Joe Flynn heard the news without any sense of surprise.
“It came out in late April that there was a disproportionate representation of African Americans and Latinos who have been contracting and, most importantly, dying from the virus,” says Flynn, an associate professor in the Department of Curriculum and Instruction.
“When I saw that headline, my first reaction was, ‘Of course. Of course that’s how it’s going to be. Obviously,’ ” he adds. “It’s just another example of how this history of systemic and institutional racism has shaped these contexts.”
Helping educators and their students to understand and combat that “how” drives Flynn and James Cohen, also an associate professor in the department.
Together with former NIU College of Education colleague Mike Manderino, they have presented three editions of the Social Justice Summer Camp. Year Four would have taken place this month if not for COVID-19.
But the pandemic will not stop the three from maintaining the momentum they ignited in 2017.
“It was essential. We had to come up with something,” Flynn says. “If we cancel, we’re going to lose steam, and we don’t want to go an entire year without anyone hearing from the Social Justice Summer Camp at NIU.”
Flynn, Cohen and Manderino will record the introductory podcast to set the stage; each then will record his own podcast on topics of race, undocumented immigrants and literacy, respectively.
Previously booked keynote speakers for the face-to-face summer camp also will contribute podcasts as will College of Education faculty members Daryl Dugas, Katy Jaekel and Melanie Koss, along with Sandy Lopez, coordinator for Undocumented Student Support at the NIU Office of Academic Diversity, Equity and Inclusion, among others.
Topics will include the school-to-prison pipeline; the intersection of race, gender, socioeconomic status and belief systems; LGBTQ students; policies regarding English Language Learners; the multiculturalism of young adult literature; and more.
Campers from the first three years also are being asked to provide 30- to 45-second reflections on their experiences – their “aha!” moments, their epiphanies – for use during the podcast series.
“The topics are meaningful and interesting, and the people we’ve invited are very passionate about their respective topics,” Cohen says. “They’re going to deliver the information in an interesting way.”
“I have no doubt that the guests will all have amazing things to say,” Flynn adds. “Some will be fiery and feisty. Some will be thoughtful and contemplative. Some will be really practically oriented. Some will be larger explorations of theory.”
Meanwhile, podcasting offers multiple benefits.
“It’s an opportunity to not only honor our partnerships with these districts that have been so instrumental in helping the camp grow,” Flynn says, “but at the same time, we do also have to balance that with the need to continue to grow, so the podcasts can become a great advertising or recruitment tool to expand the profile of the camp and hopefully help it to get bigger.”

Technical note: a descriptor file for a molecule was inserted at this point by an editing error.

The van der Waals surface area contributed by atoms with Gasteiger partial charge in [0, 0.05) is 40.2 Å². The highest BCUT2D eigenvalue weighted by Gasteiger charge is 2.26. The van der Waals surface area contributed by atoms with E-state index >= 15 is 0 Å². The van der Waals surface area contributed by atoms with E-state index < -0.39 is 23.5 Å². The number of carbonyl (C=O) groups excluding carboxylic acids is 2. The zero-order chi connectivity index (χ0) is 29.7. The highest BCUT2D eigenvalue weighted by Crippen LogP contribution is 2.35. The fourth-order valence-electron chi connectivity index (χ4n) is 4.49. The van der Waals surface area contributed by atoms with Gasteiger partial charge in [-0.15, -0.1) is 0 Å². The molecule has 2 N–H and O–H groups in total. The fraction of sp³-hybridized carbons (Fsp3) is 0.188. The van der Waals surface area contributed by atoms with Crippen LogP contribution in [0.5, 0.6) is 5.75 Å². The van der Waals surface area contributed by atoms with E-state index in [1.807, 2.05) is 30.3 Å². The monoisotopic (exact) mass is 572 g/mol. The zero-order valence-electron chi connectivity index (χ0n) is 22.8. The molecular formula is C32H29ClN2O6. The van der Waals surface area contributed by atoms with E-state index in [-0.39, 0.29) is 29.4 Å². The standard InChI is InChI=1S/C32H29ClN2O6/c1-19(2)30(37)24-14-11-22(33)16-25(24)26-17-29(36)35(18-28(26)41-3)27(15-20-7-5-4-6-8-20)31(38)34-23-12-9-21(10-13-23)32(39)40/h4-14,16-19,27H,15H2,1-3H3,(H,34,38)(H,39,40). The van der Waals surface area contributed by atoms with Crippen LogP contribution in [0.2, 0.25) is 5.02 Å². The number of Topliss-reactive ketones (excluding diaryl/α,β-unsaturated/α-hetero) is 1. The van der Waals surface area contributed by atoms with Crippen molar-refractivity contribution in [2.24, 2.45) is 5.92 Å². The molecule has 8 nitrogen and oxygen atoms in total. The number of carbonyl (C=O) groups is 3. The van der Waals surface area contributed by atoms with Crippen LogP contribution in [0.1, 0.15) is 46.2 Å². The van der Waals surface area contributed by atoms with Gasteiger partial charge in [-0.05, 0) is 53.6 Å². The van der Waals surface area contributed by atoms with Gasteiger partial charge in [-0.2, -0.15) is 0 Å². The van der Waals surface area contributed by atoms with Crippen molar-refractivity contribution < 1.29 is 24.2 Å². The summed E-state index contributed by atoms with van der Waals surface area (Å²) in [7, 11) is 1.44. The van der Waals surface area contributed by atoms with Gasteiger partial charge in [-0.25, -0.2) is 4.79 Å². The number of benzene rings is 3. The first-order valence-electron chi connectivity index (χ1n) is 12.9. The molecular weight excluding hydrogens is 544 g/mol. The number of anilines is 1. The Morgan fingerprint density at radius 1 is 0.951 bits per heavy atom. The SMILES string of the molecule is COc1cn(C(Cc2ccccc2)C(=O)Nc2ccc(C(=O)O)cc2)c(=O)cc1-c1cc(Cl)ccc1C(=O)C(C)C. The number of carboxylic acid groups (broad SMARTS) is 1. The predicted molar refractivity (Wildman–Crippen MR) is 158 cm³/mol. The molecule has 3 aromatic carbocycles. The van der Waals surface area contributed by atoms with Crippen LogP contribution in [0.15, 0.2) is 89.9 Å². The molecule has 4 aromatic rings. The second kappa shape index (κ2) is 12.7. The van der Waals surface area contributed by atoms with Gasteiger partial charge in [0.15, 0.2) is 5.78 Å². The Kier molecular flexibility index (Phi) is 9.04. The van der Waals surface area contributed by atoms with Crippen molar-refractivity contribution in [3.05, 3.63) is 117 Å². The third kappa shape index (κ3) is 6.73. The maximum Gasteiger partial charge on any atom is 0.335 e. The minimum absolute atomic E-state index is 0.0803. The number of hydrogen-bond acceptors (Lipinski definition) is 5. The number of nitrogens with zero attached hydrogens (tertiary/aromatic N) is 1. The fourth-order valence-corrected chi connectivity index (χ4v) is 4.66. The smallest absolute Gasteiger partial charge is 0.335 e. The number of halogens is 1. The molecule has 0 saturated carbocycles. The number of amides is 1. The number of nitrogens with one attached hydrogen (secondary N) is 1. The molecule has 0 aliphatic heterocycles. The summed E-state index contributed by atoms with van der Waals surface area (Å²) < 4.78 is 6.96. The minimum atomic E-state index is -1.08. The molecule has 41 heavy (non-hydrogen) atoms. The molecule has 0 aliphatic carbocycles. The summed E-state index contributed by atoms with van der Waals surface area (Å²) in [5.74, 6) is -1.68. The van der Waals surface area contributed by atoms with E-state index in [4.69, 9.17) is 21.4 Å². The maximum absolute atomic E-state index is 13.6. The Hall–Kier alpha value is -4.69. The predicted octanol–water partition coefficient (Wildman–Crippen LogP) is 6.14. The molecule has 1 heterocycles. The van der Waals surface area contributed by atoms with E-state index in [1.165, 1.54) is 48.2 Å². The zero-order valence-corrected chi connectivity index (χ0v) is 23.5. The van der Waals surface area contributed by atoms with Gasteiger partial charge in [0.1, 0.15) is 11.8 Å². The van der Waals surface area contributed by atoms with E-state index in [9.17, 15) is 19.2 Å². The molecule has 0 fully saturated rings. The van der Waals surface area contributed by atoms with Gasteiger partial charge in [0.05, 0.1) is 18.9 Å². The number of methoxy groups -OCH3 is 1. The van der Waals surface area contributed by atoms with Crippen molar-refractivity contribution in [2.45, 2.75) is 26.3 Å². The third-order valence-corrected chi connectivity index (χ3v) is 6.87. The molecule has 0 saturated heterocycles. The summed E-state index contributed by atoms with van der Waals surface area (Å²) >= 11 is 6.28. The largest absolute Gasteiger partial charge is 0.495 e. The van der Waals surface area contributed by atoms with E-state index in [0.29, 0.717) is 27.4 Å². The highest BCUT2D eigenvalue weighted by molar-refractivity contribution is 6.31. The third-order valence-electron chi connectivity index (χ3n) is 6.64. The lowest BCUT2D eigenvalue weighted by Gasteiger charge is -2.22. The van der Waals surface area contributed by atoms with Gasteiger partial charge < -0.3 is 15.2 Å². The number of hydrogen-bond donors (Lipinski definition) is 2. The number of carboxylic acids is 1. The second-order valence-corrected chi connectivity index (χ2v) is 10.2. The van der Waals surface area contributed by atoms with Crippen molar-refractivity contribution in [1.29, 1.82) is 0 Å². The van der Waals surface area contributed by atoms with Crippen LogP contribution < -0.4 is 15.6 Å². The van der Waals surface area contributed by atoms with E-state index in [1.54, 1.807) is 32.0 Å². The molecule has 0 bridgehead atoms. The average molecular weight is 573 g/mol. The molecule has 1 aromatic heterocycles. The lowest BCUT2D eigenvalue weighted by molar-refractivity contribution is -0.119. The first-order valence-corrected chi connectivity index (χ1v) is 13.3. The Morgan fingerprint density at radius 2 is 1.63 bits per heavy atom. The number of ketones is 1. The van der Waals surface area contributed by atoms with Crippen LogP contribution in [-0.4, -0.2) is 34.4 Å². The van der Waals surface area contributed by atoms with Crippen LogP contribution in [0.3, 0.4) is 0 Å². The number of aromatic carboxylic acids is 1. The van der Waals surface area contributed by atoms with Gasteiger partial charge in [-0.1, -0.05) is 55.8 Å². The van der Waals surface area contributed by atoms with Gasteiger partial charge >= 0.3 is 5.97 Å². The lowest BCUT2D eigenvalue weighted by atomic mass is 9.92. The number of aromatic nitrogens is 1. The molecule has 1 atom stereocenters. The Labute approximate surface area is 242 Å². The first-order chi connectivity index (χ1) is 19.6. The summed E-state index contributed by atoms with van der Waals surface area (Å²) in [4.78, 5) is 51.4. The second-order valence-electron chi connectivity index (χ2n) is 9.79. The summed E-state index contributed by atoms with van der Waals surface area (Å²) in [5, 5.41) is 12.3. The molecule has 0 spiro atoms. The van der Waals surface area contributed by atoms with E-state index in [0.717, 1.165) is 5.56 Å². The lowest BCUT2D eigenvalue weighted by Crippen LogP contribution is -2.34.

Reaching and perhaps changing the hearts and souls of educators is just as crucial this summer as in the past three years – if not even more urgent.
COVID-19. Ahmaud Arbery. George Floyd.
“Social justice, at the end of the day, is about working to bring about equitable relations,” Flynn says, “so that everyone in the community has the ability to grow and receive the services and the supports they need in that process, as well as ameliorating past wrongs.”
Looking critically at 400 years of history since Europeans first arrived in the Americas can provide a foundation for comprehending current events, the professors say, by revealing the racism inherent in everything from housing to health.
It explains why some people think that African Americans and Latinos are falling victim to COVID-19 in greater numbers, they say, because of four centuries of believing that those populations are inferior – four centuries of “white folks and non-white folks being pitted against each other” through both law and social practices.
Africans brought to North America as slaves once outnumbered whites in some places in the South – Charleston, South Carolina, for example – which, Cohen says, caused great concern for white people.
Those fears resulted in increasingly restrictive and dehumanizing laws
“A common belief is that all they had to do was have several successful rebellions across the South, and the whole structure of society would crumble,” he says. “But the plantation owners and colonial lawmakers were strategic and conniving, and constantly pitted people against each other. Despite several rebellions indeed occurring, society did not change. Instead, it became more severe in its treatment of Africans and later African Americans.
Flynn and Cohen cite the 1676 Bacon’s Rebellion, led by Nathaniel Bacon, a white former indentured servant.